A hearty meat soup mainly made of lamb meat, potatoes, carrots, turnips, and cabbage. A very popular meal with the farming community and especially during the "Round-Up" time in September. Great when horseback riding or hiking in the highland; a very healthy traditional soup that is highly recommended!
Often roasted or grilled, eaten with potatoes and red cabbage; a typical Icelandic Sunday roast and a must-try!
%Most vegetables in Iceland are grown in geothermally heated greenhouses. Most of them use "biological pest control“ minimizing the use of pesticides and making tomatoes even better and healthier. A wonderful place to visit is Friðheimar Farm not far from Gullfoss and Geysir. At Friðheimar, you can actually sit down and eat lovely homemade tomato soup from their own produces! Definitely worth a stop! Potatoes, carrots, and cabbage can be grown outside but often farmers use hot water to "warm-up“ the ground! Tasty mushrooms, strawberries, and raspberries are also grown with the help of geothermal energy at Flúðir village. Genius!
These are an unleavened rye flatbread. Flatkaka is soft, round, thin, and dark with a characteristic pattern from the pan. Traditionally, flatkaka was baked on hot stones or straight on the embers of the fire, later on, small but heavy cast iron frying pans. Today, when making flatkaka at home, people sometimes bake them directly on an electric hot plate to get the desired result.
A sweet dark rye bread, often eaten with síld (cured herring).
The twisted donut Icelandic style, traditionally baked in sheep larder.
"Marriage happiness", a sweet cake made traditionally with oatmeal and rhubarb jam. A bit out of fashion now but wonderful!
A sweet cake with custard, marzipan, and chocolate. Funnily enough, the German call something similar "Kopenhagener" but the Icelanders call it "Vienna-bread" after the capital of Austria! Very popular and unhealthy, but what the heck!
The new star of Icelandic cuisine invading the European continent! It's a dairy-based yogurt-like substance (though thicker) and is very high in protein while being low fat. Today, it is most common to buy it flavored whereas the unflavored version can have a slightly bitter taste. Most commonly eaten with sugar and cream. It's very healthy, completely natural, and so good!
Does the thought of this combination make you cringe? Well then, you haven't tried chocolate dream "Draumur" and other fancy combinations of chocolate and licorice! Do give it a try!
Stinks horrible like horse piss and is best eaten in very small pieces with lots of brennivín or Black Death! Bad breath for days guaranteed!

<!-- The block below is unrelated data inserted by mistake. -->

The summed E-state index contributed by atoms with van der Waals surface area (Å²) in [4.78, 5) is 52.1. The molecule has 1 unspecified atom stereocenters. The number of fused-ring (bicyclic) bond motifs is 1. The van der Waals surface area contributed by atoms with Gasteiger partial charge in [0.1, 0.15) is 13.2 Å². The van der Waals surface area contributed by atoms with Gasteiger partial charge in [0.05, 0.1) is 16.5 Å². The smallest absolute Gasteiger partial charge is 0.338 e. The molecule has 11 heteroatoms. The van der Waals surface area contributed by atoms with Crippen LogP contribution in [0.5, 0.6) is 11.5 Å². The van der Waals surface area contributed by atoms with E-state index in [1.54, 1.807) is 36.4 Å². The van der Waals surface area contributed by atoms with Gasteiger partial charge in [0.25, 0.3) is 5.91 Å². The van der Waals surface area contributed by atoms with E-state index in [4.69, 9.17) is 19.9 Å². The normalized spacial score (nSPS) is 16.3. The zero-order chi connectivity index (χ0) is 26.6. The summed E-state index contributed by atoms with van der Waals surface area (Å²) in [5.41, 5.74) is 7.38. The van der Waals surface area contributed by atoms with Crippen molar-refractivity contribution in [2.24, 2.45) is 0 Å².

Kind of similar smell like hákarl but eaten warm with potatoes and melted sheep fat. Typically eaten on December 23rd called Þorláksmessa in Icelandic. Not for the faint-hearted!
Singed and boiled sheep heads, sometimes cured in lactic acid.
The testicles of rams pressed in blocks, boiled and cured in lactic acid.
Brawn made from sheep heads, cured in lactic acid.
Sometimes also called Black Death. A clear, unsweetened Aquavit that is considered to be Iceland's signature distilled beverage. It is made from fermented grain or potato and flavored with caraway. The steeping of herbs in alcohol to create schnapps is a long-held folk tradition in Nordic countries. Brennivín has a taste similar to Vodka. It is typically bottled at 37.5 or 40%
Just let Exploring Iceland know well in advance about your preferences and they will try to cater to all your needs. Please note that on the riding tours, there is only a limited supply so in some cases, there might not be a 100% substitute for each and every item available. In case of food allergies, please let them know well in advance (ideally when booking but no less than 14 days before departure).
Keflavík International Airport
Transfer not provided
Please arrange your flight to arrive at Keflavík International Airport (KEF). Airport transfers are not yet included but can be arranged at additional costs.
The easiest and least expensive way is to travel by bus. There are several companies offering transfer to and from Keflavik airport. Exploring Iceland is happy to arrange your travel to or from the airport and you can book it directly with them. If you prefer a private transfer, please send an inquiry. Departures from Keflavik Airport are in connection with all arriving passenger flights.